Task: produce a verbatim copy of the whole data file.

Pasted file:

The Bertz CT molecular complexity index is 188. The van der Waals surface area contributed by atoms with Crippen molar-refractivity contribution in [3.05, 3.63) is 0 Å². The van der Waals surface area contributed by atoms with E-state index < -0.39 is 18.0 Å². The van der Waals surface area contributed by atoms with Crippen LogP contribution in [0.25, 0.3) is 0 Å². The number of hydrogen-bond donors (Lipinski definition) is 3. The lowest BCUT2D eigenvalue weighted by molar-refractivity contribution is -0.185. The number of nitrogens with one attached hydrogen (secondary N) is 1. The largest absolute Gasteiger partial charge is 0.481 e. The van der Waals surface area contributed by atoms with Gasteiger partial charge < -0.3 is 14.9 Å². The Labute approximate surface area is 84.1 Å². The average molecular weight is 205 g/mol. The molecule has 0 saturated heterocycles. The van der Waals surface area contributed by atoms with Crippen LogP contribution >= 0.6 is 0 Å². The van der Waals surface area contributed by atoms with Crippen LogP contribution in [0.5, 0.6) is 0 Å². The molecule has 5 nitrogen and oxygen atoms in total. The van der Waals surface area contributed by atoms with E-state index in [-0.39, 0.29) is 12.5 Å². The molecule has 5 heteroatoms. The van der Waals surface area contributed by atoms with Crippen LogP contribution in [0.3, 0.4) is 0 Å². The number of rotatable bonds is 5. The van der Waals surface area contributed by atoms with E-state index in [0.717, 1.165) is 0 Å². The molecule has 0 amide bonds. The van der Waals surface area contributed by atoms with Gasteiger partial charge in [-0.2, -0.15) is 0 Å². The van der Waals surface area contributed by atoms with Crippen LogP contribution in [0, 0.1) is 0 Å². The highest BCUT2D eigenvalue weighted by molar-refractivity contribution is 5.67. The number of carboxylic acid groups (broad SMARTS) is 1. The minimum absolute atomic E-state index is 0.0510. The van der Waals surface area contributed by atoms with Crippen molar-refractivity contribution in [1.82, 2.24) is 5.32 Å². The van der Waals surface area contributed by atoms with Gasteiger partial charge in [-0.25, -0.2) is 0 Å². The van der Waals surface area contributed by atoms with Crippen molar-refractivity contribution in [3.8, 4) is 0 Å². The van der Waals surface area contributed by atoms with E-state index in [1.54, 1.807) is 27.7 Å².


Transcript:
The Bertz CT molecular complexity index is 188. The van der Waals surface area contributed by atoms with Crippen molar-refractivity contribution in [3.05, 3.63) is 0 Å². The van der Waals surface area contributed by atoms with E-state index < -0.39 is 18.0 Å². The van der Waals surface area contributed by atoms with Crippen LogP contribution in [0.25, 0.3) is 0 Å². The number of hydrogen-bond donors (Lipinski definition) is 3. The lowest BCUT2D eigenvalue weighted by molar-refractivity contribution is -0.185. The number of nitrogens with one attached hydrogen (secondary N) is 1. The largest absolute Gasteiger partial charge is 0.481 e. The van der Waals surface area contributed by atoms with Gasteiger partial charge < -0.3 is 14.9 Å². The Labute approximate surface area is 84.1 Å². The average molecular weight is 205 g/mol. The molecule has 0 saturated heterocycles. The van der Waals surface area contributed by atoms with Crippen LogP contribution >= 0.6 is 0 Å². The van der Waals surface area contributed by atoms with Crippen LogP contribution in [0.5, 0.6) is 0 Å². The molecule has 5 nitrogen and oxygen atoms in total. The van der Waals surface area contributed by atoms with E-state index in [-0.39, 0.29) is 12.5 Å². The molecule has 5 heteroatoms. The van der Waals surface area contributed by atoms with Crippen LogP contribution in [0.3, 0.4) is 0 Å². The number of rotatable bonds is 5. The van der Waals surface area contributed by atoms with E-state index in [0.717, 1.165) is 0 Å². The molecule has 0 amide bonds. The van der Waals surface area contributed by atoms with Gasteiger partial charge in [-0.2, -0.15) is 0 Å². The van der Waals surface area contributed by atoms with Crippen LogP contribution in [0, 0.1) is 0 Å². The highest BCUT2D eigenvalue weighted by molar-refractivity contribution is 5.67. The number of carboxylic acid groups (broad SMARTS) is 1. The minimum absolute atomic E-state index is 0.0510. The van der Waals surface area contributed by atoms with Crippen molar-refractivity contribution in [1.82, 2.24) is 5.32 Å². The van der Waals surface area contributed by atoms with Gasteiger partial charge in [-0.25, -0.2) is 0 Å². The van der Waals surface area contributed by atoms with Crippen molar-refractivity contribution in [3.8, 4) is 0 Å². The van der Waals surface area contributed by atoms with E-state index in [1.54, 1.807) is 27.7 Å².